The author comments on her experience as a screen writer and researcher, both of which shine through this book. I believe the book would be more "readable" if she were also talented as a fiction or novel writer because the book reads as a dense compilation of notes from the various diaries and papers she researched.
As is true for so many others, Louisa May Alcott and her alter-ego, Jo March, are icons of my childhood.
I already knew quite a bit about Louisa May Alcott but I still found this an informative biography.
Louisa seemed to resemble her counterpart, Jo March, even more than I'd expected. I was also surprised by how many details from the Alcott's real lives found their way into Little Women. Not surprisingly, it seems as if she wrote her life, but as she wished it to be.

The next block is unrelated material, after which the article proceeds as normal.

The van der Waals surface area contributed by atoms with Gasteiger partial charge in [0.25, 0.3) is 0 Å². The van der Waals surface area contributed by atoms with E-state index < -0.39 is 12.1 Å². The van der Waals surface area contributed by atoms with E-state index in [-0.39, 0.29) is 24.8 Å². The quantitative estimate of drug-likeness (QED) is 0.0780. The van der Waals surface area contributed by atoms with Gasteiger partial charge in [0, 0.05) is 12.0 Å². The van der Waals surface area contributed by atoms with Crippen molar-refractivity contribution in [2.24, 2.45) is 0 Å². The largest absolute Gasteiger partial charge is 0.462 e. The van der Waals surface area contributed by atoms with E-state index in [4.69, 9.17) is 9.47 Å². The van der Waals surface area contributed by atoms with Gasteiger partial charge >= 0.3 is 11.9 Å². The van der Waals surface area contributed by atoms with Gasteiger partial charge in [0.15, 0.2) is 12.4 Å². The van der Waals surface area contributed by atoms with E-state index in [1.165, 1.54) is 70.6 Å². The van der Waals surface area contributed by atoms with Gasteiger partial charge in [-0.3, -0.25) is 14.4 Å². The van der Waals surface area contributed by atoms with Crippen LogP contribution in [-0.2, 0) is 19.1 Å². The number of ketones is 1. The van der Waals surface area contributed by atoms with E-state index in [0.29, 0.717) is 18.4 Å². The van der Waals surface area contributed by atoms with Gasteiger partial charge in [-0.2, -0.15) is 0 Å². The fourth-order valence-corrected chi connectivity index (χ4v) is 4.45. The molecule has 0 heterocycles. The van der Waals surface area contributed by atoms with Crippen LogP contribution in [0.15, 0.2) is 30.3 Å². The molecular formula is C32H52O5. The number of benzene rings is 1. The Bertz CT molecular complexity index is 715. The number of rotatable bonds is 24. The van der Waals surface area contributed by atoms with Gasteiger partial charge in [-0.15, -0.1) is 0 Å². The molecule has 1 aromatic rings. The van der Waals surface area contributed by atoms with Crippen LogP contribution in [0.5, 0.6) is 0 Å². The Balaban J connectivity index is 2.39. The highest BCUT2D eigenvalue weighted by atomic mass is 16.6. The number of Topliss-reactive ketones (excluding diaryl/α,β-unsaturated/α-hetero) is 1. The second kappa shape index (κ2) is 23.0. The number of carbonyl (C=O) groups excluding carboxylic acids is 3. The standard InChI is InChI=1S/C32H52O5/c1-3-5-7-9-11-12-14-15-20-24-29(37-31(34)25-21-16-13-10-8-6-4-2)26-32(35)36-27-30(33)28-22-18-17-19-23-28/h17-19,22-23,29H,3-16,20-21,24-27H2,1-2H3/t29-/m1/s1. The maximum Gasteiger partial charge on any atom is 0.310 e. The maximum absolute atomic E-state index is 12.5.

I found some of the details from Louisa's mid-life or so a bit surprising. For instance, her romance with the real Laurie.
I find it terribly sad that this woman who as a girl could go into raptures over nature, or who was always the one to lead any kind of fun, who gave so much pleasure to others, and who worked so hard for everyone around her was never able to find her own happiness. She never really was able to enjoy her own success.
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